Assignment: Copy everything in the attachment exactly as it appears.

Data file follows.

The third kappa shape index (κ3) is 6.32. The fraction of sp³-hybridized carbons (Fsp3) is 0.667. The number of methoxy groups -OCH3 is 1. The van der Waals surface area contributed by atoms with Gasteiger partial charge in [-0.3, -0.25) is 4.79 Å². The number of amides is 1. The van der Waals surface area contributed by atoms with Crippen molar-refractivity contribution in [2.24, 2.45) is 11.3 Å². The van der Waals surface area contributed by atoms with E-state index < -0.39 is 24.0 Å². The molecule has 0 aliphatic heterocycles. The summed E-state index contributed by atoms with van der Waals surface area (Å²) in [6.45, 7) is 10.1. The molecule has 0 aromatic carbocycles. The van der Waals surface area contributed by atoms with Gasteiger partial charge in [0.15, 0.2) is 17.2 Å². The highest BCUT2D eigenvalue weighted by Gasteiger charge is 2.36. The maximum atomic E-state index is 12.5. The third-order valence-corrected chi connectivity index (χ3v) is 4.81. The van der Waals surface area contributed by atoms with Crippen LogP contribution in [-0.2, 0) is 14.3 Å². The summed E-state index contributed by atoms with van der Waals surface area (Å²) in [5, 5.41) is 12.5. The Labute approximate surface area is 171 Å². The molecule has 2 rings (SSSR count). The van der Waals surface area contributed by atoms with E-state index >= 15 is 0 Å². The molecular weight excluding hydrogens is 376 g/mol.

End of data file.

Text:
The third kappa shape index (κ3) is 6.32. The fraction of sp³-hybridized carbons (Fsp3) is 0.667. The number of methoxy groups -OCH3 is 1. The van der Waals surface area contributed by atoms with Gasteiger partial charge in [-0.3, -0.25) is 4.79 Å². The number of amides is 1. The van der Waals surface area contributed by atoms with Crippen molar-refractivity contribution in [2.24, 2.45) is 11.3 Å². The van der Waals surface area contributed by atoms with E-state index < -0.39 is 24.0 Å². The molecule has 0 aliphatic heterocycles. The summed E-state index contributed by atoms with van der Waals surface area (Å²) in [6.45, 7) is 10.1. The molecule has 0 aromatic carbocycles. The van der Waals surface area contributed by atoms with Gasteiger partial charge in [0.15, 0.2) is 17.2 Å². The highest BCUT2D eigenvalue weighted by Gasteiger charge is 2.36. The maximum atomic E-state index is 12.5. The third-order valence-corrected chi connectivity index (χ3v) is 4.81. The van der Waals surface area contributed by atoms with Crippen LogP contribution in [-0.2, 0) is 14.3 Å². The summed E-state index contributed by atoms with van der Waals surface area (Å²) in [5, 5.41) is 12.5. The Labute approximate surface area is 171 Å². The molecule has 2 rings (SSSR count). The van der Waals surface area contributed by atoms with E-state index >= 15 is 0 Å². The molecular weight excluding hydrogens is 376 g/mol.